But, I haven't bitten anyone...I haven't even considered it. Although, speaking of biting, my favorite question I've ever received from anyone at the museum is...."Does it bite?" This question occurs when I am helping with animal walkarounds (we take an animal or two out onto the museum floor so people can see them and kids 4+ can touch them...don't get me started on 4- kids that like to grab). So here I am, holding a leopard gecko (which by the way, isn't more than 8inches long, including it's fat tail), and I get asks if it bites. My usual response is..."can you bite?" "uh..yes?" "Well, so can it!" I then say something like, "If someone stuck their hand in my face or squeezed me or was mean to me, I'd consider biting them too." Is this scary for 6-year-olds? I'm trying to help them realize that yes, everything bites, but, I wouldn't let them touch this animal if I knew it was calm, and when correctly handled, wouldn't freak. Let me know if I shouldn't say that. I'm working on my patience, but I know that sometimes I can be blunt, and I don't want that to affect someone's museum visits.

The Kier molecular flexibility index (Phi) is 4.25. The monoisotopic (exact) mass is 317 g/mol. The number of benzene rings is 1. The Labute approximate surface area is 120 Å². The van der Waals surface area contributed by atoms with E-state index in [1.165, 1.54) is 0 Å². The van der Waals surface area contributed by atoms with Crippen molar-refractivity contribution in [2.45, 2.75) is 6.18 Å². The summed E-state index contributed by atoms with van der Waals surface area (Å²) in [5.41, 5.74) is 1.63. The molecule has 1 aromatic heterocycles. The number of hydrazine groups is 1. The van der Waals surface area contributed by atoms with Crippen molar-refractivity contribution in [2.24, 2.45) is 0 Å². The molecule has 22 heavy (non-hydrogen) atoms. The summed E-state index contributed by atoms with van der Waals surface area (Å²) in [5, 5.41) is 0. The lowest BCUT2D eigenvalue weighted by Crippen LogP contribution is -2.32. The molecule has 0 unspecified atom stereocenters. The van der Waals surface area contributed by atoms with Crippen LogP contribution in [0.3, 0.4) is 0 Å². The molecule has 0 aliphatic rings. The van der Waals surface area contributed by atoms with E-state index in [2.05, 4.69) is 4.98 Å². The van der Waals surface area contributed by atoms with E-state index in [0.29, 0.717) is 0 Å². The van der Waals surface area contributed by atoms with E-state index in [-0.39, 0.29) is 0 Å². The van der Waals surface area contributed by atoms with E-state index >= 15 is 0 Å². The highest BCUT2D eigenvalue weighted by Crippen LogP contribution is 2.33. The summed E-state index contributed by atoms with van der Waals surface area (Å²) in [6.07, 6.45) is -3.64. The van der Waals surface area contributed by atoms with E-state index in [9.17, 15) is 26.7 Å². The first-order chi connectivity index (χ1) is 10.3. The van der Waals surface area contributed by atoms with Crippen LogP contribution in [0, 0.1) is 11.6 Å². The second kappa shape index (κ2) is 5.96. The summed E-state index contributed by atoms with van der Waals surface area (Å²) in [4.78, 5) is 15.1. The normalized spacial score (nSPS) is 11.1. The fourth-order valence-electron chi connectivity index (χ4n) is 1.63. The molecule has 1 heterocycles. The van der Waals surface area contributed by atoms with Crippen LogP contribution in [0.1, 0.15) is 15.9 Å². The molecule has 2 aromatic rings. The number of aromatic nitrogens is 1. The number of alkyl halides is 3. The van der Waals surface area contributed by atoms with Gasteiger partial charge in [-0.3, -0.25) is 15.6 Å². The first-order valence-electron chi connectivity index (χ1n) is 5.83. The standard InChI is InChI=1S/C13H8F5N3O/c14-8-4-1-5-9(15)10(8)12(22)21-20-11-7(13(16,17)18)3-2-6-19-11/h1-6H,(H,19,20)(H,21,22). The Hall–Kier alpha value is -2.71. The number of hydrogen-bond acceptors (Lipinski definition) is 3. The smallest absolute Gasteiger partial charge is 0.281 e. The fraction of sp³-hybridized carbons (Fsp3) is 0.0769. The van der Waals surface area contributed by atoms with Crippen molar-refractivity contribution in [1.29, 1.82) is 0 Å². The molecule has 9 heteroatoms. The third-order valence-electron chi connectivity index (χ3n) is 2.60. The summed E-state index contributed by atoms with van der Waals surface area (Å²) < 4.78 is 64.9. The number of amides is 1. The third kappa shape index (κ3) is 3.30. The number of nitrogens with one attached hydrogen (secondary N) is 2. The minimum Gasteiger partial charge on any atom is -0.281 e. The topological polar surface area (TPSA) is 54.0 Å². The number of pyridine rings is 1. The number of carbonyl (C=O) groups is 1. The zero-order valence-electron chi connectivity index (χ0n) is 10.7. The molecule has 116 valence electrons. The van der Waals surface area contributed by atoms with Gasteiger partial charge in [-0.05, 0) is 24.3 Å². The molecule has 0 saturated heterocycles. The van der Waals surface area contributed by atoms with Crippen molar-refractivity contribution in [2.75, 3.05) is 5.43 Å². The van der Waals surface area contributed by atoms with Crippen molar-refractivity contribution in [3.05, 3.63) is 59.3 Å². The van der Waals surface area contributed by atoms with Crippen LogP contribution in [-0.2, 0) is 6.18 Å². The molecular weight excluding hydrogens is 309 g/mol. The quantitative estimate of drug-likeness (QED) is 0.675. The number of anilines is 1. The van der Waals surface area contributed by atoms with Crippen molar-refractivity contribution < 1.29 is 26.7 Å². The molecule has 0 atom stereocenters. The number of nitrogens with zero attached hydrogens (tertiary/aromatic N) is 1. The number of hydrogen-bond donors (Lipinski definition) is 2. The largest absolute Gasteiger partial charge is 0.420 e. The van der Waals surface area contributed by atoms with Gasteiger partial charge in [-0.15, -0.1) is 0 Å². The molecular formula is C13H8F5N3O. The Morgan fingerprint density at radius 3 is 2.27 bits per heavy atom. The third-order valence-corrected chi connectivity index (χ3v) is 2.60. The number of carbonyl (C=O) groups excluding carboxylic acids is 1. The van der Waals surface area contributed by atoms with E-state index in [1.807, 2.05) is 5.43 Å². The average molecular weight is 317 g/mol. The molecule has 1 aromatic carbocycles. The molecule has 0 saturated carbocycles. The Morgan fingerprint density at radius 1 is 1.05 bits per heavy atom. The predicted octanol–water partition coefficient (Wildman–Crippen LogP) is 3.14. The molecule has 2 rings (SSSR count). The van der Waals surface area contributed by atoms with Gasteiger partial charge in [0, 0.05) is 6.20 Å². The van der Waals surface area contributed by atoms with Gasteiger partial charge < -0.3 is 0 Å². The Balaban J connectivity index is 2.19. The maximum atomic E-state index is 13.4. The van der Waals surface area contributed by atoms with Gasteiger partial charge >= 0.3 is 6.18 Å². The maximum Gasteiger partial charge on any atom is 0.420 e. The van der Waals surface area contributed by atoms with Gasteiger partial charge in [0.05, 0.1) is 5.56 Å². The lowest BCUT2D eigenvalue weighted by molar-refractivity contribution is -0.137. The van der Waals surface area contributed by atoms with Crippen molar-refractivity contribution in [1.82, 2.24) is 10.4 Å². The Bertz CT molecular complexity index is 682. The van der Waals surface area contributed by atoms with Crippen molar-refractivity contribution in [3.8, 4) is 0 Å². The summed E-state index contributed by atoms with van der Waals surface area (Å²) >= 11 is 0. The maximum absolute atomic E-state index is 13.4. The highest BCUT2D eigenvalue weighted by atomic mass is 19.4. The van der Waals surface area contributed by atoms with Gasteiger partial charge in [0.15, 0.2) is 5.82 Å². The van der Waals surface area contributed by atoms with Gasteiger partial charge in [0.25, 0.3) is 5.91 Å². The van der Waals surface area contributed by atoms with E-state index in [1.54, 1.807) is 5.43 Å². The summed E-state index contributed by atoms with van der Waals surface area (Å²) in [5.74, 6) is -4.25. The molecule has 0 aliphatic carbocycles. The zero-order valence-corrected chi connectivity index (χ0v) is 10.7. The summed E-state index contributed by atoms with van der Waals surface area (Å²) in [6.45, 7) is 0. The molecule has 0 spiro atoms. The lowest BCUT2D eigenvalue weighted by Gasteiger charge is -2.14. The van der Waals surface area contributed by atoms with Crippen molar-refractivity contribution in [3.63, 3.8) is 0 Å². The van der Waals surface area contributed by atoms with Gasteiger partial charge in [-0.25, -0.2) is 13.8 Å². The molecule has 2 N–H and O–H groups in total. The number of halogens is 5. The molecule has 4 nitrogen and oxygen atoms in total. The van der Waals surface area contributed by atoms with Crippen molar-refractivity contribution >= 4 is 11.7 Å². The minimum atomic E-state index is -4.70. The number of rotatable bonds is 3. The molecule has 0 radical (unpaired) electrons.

Anyways, I think that's all for me, for now. I look forward to hopefully getting some comments! If not, that's cool too :)